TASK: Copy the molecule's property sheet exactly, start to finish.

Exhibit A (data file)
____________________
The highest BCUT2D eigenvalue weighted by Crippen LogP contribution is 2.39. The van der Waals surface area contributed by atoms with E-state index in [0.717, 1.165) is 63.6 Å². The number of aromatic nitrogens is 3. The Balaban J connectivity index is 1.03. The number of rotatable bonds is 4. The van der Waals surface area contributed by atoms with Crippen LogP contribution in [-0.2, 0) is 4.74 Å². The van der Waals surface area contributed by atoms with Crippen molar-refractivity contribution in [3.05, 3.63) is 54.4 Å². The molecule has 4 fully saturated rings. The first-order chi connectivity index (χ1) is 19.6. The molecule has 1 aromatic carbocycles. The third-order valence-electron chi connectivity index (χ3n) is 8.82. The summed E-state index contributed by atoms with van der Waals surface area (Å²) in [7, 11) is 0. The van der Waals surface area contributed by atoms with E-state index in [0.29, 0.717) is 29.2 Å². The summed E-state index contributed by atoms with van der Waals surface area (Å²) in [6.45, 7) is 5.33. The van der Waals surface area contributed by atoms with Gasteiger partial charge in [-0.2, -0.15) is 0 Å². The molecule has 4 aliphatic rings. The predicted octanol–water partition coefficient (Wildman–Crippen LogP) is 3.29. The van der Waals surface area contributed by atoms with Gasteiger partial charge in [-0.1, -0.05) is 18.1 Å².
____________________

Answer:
The highest BCUT2D eigenvalue weighted by Crippen LogP contribution is 2.39. The van der Waals surface area contributed by atoms with E-state index in [0.717, 1.165) is 63.6 Å². The number of aromatic nitrogens is 3. The Balaban J connectivity index is 1.03. The number of rotatable bonds is 4. The van der Waals surface area contributed by atoms with Crippen LogP contribution in [-0.2, 0) is 4.74 Å². The van der Waals surface area contributed by atoms with Crippen molar-refractivity contribution in [3.05, 3.63) is 54.4 Å². The molecule has 4 fully saturated rings. The first-order chi connectivity index (χ1) is 19.6. The molecule has 1 aromatic carbocycles. The third-order valence-electron chi connectivity index (χ3n) is 8.82. The summed E-state index contributed by atoms with van der Waals surface area (Å²) in [7, 11) is 0. The van der Waals surface area contributed by atoms with E-state index in [0.29, 0.717) is 29.2 Å². The summed E-state index contributed by atoms with van der Waals surface area (Å²) in [6.45, 7) is 5.33. The van der Waals surface area contributed by atoms with Gasteiger partial charge in [-0.2, -0.15) is 0 Å². The molecule has 4 aliphatic rings. The predicted octanol–water partition coefficient (Wildman–Crippen LogP) is 3.29. The van der Waals surface area contributed by atoms with Gasteiger partial charge in [-0.1, -0.05) is 18.1 Å².